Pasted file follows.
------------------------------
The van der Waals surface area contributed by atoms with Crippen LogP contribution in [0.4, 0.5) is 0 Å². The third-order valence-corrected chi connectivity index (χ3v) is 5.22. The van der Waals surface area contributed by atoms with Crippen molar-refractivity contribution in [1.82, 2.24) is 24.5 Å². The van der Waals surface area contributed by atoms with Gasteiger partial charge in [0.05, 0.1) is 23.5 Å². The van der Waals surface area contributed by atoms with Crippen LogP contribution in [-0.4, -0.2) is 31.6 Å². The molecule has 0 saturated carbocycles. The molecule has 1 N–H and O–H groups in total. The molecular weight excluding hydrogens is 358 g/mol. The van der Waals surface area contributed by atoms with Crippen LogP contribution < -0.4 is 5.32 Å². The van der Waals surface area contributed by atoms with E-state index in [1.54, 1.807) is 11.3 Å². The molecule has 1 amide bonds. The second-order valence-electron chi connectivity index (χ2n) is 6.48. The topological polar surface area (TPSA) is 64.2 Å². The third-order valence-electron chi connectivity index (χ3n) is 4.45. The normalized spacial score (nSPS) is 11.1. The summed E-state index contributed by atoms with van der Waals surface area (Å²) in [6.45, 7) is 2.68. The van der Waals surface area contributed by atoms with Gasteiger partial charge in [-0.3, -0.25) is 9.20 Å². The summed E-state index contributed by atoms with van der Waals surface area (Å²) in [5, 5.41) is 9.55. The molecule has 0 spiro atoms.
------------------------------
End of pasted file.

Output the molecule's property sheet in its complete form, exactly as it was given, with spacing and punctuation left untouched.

The van der Waals surface area contributed by atoms with Crippen LogP contribution in [0.4, 0.5) is 0 Å². The third-order valence-corrected chi connectivity index (χ3v) is 5.22. The van der Waals surface area contributed by atoms with Crippen molar-refractivity contribution in [1.82, 2.24) is 24.5 Å². The van der Waals surface area contributed by atoms with Gasteiger partial charge in [0.05, 0.1) is 23.5 Å². The van der Waals surface area contributed by atoms with Crippen LogP contribution in [-0.4, -0.2) is 31.6 Å². The molecule has 0 saturated carbocycles. The molecule has 1 N–H and O–H groups in total. The molecular weight excluding hydrogens is 358 g/mol. The van der Waals surface area contributed by atoms with Crippen LogP contribution < -0.4 is 5.32 Å². The van der Waals surface area contributed by atoms with E-state index in [1.54, 1.807) is 11.3 Å². The molecule has 1 amide bonds. The second-order valence-electron chi connectivity index (χ2n) is 6.48. The topological polar surface area (TPSA) is 64.2 Å². The third-order valence-electron chi connectivity index (χ3n) is 4.45. The normalized spacial score (nSPS) is 11.1. The summed E-state index contributed by atoms with van der Waals surface area (Å²) in [6.45, 7) is 2.68. The van der Waals surface area contributed by atoms with Gasteiger partial charge in [-0.3, -0.25) is 9.20 Å². The summed E-state index contributed by atoms with van der Waals surface area (Å²) in [5, 5.41) is 9.55. The molecule has 0 spiro atoms.